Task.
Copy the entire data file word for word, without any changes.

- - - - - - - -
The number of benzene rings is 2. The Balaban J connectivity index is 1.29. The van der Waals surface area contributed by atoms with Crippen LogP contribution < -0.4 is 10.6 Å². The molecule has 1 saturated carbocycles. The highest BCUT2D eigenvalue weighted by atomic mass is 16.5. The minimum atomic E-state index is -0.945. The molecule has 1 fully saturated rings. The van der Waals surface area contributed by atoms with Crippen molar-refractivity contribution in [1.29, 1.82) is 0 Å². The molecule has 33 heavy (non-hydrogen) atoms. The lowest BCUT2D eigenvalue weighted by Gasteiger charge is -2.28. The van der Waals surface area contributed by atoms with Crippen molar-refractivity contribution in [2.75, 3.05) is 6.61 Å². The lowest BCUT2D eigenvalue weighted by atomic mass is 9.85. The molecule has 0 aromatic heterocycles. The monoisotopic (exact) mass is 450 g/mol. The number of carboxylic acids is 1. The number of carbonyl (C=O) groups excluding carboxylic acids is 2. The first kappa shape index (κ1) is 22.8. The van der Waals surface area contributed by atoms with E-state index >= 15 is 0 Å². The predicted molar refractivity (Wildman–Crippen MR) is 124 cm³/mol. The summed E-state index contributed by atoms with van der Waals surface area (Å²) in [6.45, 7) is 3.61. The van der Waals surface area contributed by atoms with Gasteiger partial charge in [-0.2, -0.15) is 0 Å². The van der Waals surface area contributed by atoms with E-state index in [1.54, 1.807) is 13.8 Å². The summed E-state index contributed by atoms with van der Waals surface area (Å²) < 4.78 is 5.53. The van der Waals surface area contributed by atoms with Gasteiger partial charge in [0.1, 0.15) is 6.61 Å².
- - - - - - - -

The number of benzene rings is 2. The Balaban J connectivity index is 1.29. The van der Waals surface area contributed by atoms with Crippen LogP contribution < -0.4 is 10.6 Å². The molecule has 1 saturated carbocycles. The highest BCUT2D eigenvalue weighted by atomic mass is 16.5. The minimum atomic E-state index is -0.945. The molecule has 1 fully saturated rings. The van der Waals surface area contributed by atoms with Crippen molar-refractivity contribution in [1.29, 1.82) is 0 Å². The molecule has 33 heavy (non-hydrogen) atoms. The lowest BCUT2D eigenvalue weighted by Gasteiger charge is -2.28. The van der Waals surface area contributed by atoms with Crippen molar-refractivity contribution in [2.75, 3.05) is 6.61 Å². The lowest BCUT2D eigenvalue weighted by atomic mass is 9.85. The molecule has 0 aromatic heterocycles. The monoisotopic (exact) mass is 450 g/mol. The number of carboxylic acids is 1. The number of carbonyl (C=O) groups excluding carboxylic acids is 2. The first kappa shape index (κ1) is 22.8. The van der Waals surface area contributed by atoms with E-state index >= 15 is 0 Å². The predicted molar refractivity (Wildman–Crippen MR) is 124 cm³/mol. The summed E-state index contributed by atoms with van der Waals surface area (Å²) in [6.45, 7) is 3.61. The van der Waals surface area contributed by atoms with Gasteiger partial charge in [-0.2, -0.15) is 0 Å². The van der Waals surface area contributed by atoms with E-state index in [1.54, 1.807) is 13.8 Å². The summed E-state index contributed by atoms with van der Waals surface area (Å²) < 4.78 is 5.53. The van der Waals surface area contributed by atoms with Gasteiger partial charge in [0.1, 0.15) is 6.61 Å².